If you need a babysitter in Portugal, there are many agencies that provide these services and can supply sitters that have undergone a background check. Alternatively, you can use an online babysitter service such as My Babysitter to find available babysitters in your area. You can also advertise locally in shops, on social media, and on internet forums.

Employer childcare in Portugal

It is not common for workplaces in Portugal to provide childcare facilities. However, you may find that some larger international companies offer crèche facilities or childcare payments as part of their employee benefits package. Notably, it is worth asking your employer about this if you are unsure, as some provisions might be on a first-come-first-served basis.

Before- and after-school clubs for school-age children

If you have school-age children, you can find before– and after–school clubs at many primary schools in Portugal to help with out-of-hours care. On average, 48% of 6 to 11-year-olds in Portugal enroll in out-of-hours care, which is the sixth-highest in Europe.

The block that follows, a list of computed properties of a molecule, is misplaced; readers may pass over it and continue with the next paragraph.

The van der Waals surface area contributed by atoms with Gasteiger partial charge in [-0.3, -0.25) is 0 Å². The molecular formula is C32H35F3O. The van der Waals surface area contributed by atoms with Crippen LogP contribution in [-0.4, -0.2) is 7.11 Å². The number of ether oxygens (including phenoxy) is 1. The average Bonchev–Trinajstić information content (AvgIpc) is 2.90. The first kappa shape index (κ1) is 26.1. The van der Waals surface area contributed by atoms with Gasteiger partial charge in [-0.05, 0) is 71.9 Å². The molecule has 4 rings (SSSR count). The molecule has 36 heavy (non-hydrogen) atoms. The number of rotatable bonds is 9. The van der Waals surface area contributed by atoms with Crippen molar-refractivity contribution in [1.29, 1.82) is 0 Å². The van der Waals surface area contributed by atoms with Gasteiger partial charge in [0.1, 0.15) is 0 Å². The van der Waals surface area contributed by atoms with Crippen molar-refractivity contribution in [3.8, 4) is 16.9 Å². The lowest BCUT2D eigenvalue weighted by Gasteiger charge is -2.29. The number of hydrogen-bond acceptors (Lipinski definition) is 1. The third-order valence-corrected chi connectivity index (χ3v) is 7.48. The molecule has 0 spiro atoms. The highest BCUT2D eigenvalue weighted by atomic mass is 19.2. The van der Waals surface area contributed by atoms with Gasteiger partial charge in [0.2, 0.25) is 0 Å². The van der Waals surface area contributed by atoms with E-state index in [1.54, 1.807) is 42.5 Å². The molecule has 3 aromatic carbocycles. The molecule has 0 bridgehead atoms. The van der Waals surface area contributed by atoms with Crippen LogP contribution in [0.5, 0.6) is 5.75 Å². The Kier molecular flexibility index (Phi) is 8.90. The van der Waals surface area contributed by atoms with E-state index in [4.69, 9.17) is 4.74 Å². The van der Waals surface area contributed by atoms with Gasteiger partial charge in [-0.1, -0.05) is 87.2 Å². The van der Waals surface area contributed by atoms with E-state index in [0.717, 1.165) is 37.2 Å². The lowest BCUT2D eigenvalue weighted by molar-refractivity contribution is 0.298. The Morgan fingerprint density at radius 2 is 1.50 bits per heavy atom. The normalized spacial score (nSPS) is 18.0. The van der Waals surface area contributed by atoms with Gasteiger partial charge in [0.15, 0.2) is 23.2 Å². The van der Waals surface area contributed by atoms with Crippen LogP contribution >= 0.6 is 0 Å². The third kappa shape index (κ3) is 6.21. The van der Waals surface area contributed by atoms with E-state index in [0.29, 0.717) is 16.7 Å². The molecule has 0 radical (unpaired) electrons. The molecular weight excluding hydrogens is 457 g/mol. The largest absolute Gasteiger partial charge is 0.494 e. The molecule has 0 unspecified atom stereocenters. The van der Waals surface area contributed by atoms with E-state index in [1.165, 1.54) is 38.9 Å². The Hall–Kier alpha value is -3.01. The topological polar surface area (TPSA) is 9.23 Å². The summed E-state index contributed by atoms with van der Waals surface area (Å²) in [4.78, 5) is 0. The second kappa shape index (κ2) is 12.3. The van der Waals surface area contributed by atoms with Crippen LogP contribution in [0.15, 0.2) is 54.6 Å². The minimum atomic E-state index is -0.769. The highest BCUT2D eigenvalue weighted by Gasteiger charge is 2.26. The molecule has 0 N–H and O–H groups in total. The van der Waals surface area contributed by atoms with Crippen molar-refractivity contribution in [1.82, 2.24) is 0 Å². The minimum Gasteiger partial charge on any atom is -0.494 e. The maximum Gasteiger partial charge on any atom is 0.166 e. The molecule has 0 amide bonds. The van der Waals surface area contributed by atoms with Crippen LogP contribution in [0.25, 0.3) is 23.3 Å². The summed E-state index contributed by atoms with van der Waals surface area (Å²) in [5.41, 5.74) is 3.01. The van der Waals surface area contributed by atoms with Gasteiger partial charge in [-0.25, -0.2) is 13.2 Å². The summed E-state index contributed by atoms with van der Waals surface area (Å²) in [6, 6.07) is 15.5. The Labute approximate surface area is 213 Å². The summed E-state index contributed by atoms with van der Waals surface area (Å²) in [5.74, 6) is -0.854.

Before-school clubs will typically be breakfast clubs that start around 08:00 or sometimes earlier. After-school clubs, on the other hand, are available later in the day and usually revolve around leisure activities such as sports, chess, drama, or sometimes homework or revision. You will need to enquire with your child’s school to see what childcare options they provide.

There may also be other local youth groups that provide after-school activities, either independently or through school contracts. Notably, while the costs for these vary, there is support available for low-income and disadvantaged families.

Childcare during school holidays